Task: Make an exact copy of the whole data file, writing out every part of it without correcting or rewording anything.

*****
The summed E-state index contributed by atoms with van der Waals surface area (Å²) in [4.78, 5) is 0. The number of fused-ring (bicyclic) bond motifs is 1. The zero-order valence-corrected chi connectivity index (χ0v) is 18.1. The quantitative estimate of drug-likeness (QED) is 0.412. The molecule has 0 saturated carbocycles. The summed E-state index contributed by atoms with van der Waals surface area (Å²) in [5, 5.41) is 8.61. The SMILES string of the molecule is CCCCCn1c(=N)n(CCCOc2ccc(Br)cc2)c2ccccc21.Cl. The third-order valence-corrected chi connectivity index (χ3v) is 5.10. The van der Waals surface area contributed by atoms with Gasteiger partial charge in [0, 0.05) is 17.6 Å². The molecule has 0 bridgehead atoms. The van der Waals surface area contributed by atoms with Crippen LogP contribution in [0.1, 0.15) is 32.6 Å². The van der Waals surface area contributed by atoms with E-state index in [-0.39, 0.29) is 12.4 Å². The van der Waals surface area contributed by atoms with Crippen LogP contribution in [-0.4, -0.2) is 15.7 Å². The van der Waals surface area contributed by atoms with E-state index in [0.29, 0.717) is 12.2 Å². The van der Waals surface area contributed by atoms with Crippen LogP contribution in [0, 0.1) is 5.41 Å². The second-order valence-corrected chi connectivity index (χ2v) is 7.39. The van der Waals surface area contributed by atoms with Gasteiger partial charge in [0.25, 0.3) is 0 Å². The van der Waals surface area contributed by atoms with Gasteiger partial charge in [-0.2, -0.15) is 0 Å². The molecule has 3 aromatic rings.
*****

The summed E-state index contributed by atoms with van der Waals surface area (Å²) in [4.78, 5) is 0. The number of fused-ring (bicyclic) bond motifs is 1. The zero-order valence-corrected chi connectivity index (χ0v) is 18.1. The quantitative estimate of drug-likeness (QED) is 0.412. The molecule has 0 saturated carbocycles. The summed E-state index contributed by atoms with van der Waals surface area (Å²) in [5, 5.41) is 8.61. The SMILES string of the molecule is CCCCCn1c(=N)n(CCCOc2ccc(Br)cc2)c2ccccc21.Cl. The third-order valence-corrected chi connectivity index (χ3v) is 5.10. The van der Waals surface area contributed by atoms with Gasteiger partial charge in [0, 0.05) is 17.6 Å². The molecule has 0 bridgehead atoms. The van der Waals surface area contributed by atoms with Crippen LogP contribution in [0.1, 0.15) is 32.6 Å². The van der Waals surface area contributed by atoms with E-state index in [-0.39, 0.29) is 12.4 Å². The van der Waals surface area contributed by atoms with Crippen LogP contribution in [-0.4, -0.2) is 15.7 Å². The van der Waals surface area contributed by atoms with E-state index in [0.29, 0.717) is 12.2 Å². The van der Waals surface area contributed by atoms with Crippen LogP contribution in [0, 0.1) is 5.41 Å². The second-order valence-corrected chi connectivity index (χ2v) is 7.39. The van der Waals surface area contributed by atoms with Gasteiger partial charge in [0.25, 0.3) is 0 Å². The van der Waals surface area contributed by atoms with Gasteiger partial charge in [-0.2, -0.15) is 0 Å². The molecule has 3 aromatic rings.